POFC Botev Vratsa

Botev (Bulgarian: Ботев) is a Bulgarian professional municipal football club based in Vratsa, that competes in the First League, the top division of Bulgarian football.

POFC Botev Vratsa
Full nameProfessional Municipal Football Club
Botev Vratsa
Nickname(s)Зелените лъвове
(The Green Lions)
Founded1921; 100 years ago (1921)
GroundStadion Hristo Botev
Capacity25,000 (6,417 seated)
ChairmanHristo Iliev
Head coachDaniel Morales
LeagueFirst League
2020–21First League, 11th
WebsiteClub website

The club was founded in 1921. Since 1948, Botev have played their home games at Stadion Hristo Botev. It is situated in the Hristo Botev sport complex, in the east part of Vratsa. The stadium originally had 25 000 seats. After a recent reconstruction, which took place in the first half of 2008 and in 2009, the stadium has 7 reconstructed seated sectors with a total of 6 417 seats.

Botev's longest continuous period in the top tier was 26 consecutive seasons between 1964 and 1990. The club's highest ever league finish came in 1970–71 when it finished third in the top flight.


Botev Vratsa Football Club was founded in 1921 by Nikola Kunov, Ivan Abuzov, Nako Paunov, Gergo Boytchev, Todor Orozov, Hristo Lighenski and Angel Rachinski. The place of foundation is a playground near the Old market in Vratsa. Between 1921 and 1956 various sport clubs were founded in the city. In 1957 most of the sport clubs in the city are joined together to form FC Botev Vratsa. Between 1957 and 1964 Botev Vratsa is a member of Bulgarian second division. In 1964 the club entered the Bulgarian top division and played there for 26 seasons.[1] The team of Vratsa has 788 games in the top flight of Bulgarian football.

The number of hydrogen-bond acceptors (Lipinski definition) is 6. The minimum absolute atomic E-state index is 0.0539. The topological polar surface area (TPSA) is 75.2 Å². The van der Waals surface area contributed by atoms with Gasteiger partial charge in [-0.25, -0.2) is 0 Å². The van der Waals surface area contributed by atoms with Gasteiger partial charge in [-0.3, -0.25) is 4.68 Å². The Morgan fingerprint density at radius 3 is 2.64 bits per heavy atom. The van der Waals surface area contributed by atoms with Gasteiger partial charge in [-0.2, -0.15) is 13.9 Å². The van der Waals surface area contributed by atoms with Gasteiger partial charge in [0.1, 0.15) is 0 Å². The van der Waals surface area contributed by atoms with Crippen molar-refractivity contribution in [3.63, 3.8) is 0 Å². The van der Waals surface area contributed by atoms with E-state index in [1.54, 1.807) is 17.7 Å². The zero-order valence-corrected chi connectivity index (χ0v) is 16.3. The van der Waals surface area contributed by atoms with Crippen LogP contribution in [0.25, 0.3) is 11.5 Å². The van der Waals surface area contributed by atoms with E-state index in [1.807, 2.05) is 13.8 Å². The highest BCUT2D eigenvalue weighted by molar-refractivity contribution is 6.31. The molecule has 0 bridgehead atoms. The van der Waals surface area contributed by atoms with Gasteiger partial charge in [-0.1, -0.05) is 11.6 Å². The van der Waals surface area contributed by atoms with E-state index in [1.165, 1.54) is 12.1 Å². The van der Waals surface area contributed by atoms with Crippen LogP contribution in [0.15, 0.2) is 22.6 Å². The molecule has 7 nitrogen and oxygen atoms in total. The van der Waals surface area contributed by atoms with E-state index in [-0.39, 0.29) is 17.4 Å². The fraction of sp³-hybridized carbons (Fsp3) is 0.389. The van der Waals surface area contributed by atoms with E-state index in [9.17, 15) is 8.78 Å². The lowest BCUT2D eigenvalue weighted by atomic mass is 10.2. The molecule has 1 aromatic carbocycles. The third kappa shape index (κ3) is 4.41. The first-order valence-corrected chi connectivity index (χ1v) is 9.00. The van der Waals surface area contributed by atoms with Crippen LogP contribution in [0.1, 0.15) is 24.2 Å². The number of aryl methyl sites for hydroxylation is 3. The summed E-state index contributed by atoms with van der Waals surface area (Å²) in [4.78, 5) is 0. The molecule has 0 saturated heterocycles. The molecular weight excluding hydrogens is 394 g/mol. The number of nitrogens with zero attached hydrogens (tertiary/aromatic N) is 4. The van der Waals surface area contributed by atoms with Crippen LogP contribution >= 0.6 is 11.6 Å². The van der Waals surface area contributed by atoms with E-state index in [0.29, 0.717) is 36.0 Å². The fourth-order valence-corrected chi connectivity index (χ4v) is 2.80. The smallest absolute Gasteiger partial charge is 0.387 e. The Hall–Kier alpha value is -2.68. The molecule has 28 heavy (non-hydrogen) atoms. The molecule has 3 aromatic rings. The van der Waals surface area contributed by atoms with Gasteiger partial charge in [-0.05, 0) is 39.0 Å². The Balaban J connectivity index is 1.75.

Botev's most glorious moment came in 1971, when the team finished third in Bulgarian top division, after CSKA Sofia and Levski Sofia. Botev did, however, represent Bulgaria in the 1971–72 UEFA Cup where they lost in the first round to Dinamo Zagreb from Croatia 2–8 on aggregate. The first game in Vratsa, in the presence of 35 000 spectators, ended with a 2–1 loss. The second game in Zagreb finished 6–1.

The biggest success in the Bulgarian Cup is a semi-final in 1960–61, 1974–75 and 1984–85. In 1989–90 Botev was relegated to second division. In the next 19 years the club participated in either the second or the third Bulgarian divisions.

Botev managed to return to the top flight in 2011, after they won the 2010-11 B PFG, thus ending a 21-year absence from the top level of Bulgarian football. The 2011-12 A PFG was successful because Botev avoided relegation, finishing 12th, which was the main goal of the club. The next season was less successful, with Botev finishing 13th, which meant that they were relegated after a two-year spell in the top flight. In the next couple of years, Botev Vratsa bounced between the second and third leagues, until 2018, when the team managed to return to the top flight, by winning the 2017-18 Second League. This ended a 5-year absence from the top flight.

Among the club's legendary players is Martin Petrov, considered by most Botev fans as the greatest player to have ever been involved with the club, and one of the greatest Bulgarian players. The list of other famous players to have come from the clubs' youth system consists of Ilya Valov, Valentin Iliev, and Valentin Stanchev. Nikolay Penkov is the player with most league appearances for the club – 334. The player with most league goals for the club is Georgi Kamenov, with 150 goals for Botev.